When writing a screenplay, you’re not done. You haven’t completed the idea. You’ve just taken it a certain distance. Then a director comes in and takes it the rest of the way. It’s very frustrating for me to take an idea halfway and give it to someone else to take the rest of the way. Not to follow the process through. When you’ve completed a screenplay you’ve only really completed part of a total project. I just want to follow the process all the way through.
On Directing the Movie
What a director should be doing is making it appear as though there was no script.
My main intent in directing is getting the performance from the actors to execute the story correctly and clearly. Fill it up with wonderful little performance pieces. I’m not a technical director, I’m not interested in lenses or the other technical aspects.
I stumbled into this business. I didn’t train for it. I yelled, ‘Action!’ on my first two movies before the camera was turned on.
I so desperately hate to end these movies that the first thing I do when I’m done is write another one. Then I don’t feel sad about having to leave and everybody going away. That’s why I tend to work with the same people; I really befriend them.
Hughes on Film and Cinema
At the time I came along, Hollywood’s idea of teen movies meant there had to be a lot of nudity, usually involving boys in pursuit of sex, and pretty gross overall. Either that or a horror movie. And the last thing Hollywood wanted in their teen movies was teenagers!
My heroes were [Bob] Dylan, John Lennon, and Picasso because they each moved their particular medium forward, and when they got to the point where they were comfortable, they always moved on.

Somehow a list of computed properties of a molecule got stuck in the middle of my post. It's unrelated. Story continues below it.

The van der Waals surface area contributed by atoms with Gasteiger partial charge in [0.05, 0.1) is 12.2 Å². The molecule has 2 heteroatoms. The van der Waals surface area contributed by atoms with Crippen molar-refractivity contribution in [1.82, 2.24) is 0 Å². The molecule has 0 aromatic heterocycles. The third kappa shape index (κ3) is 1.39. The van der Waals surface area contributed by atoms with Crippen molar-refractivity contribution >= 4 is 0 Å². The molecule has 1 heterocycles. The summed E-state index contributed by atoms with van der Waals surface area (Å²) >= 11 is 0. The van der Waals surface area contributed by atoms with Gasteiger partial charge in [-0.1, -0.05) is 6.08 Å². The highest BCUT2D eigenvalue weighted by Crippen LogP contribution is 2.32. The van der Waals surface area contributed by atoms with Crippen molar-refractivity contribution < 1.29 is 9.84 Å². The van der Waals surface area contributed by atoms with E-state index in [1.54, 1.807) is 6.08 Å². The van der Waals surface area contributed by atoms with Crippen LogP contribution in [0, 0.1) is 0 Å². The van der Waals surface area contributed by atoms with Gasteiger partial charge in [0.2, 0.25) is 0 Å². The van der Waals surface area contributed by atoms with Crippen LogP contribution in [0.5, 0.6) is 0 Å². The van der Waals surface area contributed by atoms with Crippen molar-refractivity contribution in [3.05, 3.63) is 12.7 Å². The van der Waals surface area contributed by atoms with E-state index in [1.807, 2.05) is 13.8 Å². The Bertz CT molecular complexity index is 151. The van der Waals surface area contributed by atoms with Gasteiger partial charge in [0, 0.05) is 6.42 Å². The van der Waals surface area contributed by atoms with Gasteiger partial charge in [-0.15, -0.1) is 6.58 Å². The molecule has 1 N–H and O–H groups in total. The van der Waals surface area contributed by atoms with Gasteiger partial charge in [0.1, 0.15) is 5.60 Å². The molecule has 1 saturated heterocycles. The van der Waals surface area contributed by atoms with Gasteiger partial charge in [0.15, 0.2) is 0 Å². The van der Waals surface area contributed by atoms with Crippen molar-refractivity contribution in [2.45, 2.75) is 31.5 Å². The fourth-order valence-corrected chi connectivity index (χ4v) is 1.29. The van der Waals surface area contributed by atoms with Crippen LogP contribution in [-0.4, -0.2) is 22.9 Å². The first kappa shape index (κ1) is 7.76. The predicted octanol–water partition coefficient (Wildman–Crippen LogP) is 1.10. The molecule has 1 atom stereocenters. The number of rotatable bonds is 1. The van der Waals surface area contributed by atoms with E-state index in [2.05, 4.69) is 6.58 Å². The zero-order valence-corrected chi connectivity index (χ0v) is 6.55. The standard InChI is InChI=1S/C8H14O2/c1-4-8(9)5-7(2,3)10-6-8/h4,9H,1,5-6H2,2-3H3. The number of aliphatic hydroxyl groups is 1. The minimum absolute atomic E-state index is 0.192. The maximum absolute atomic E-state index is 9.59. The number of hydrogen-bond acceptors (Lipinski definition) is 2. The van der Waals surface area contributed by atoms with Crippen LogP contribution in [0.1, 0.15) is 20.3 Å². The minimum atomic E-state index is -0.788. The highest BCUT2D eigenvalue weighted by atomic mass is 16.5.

I was obsessed with romance. When I was in high school, I saw Doctor Zhivago (1965) every day from the day it opened until the day it left the theater.
Things don’t always go right for me. And you get kind of used to it. And you can either get incredibly depressed about it, or you can laugh at it. Find humor in it.
When you’re in the middle of something it’s very hard to chronicle it, it’s much easier when you’ve been through it. You can look back and the wounds have healed, and things have been put into perspective. The highs aren’t so high anymore and the lows aren’t quite so low.
I had a very particular strategy for the timing of those movies, which I kind of had to educate the studios about. I told them, “I’m gonna grow an audience,” which they didn’t think I could do, but I did it – first of all, I tried to line up the release of each new movie with the video release of the previous one. That way, the first one might not do so well at the box-office, but people would become familiar with it by the time the second came out, and so on. That’s why my movies would come out every six months or so, and if you look, you’ll see that the grosses steadily increased with each one. So I grew an audience, and I tried to be as true to that audience as possible, play to what they like and appreciate.
John Hughes Quotes Final Words
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Looking for more filmmaking quotes from the masters of cinema then check out our film director article section of the website for quotes from the likes of Steven Spielberg, Terrence Malik, Billy Wilder and more.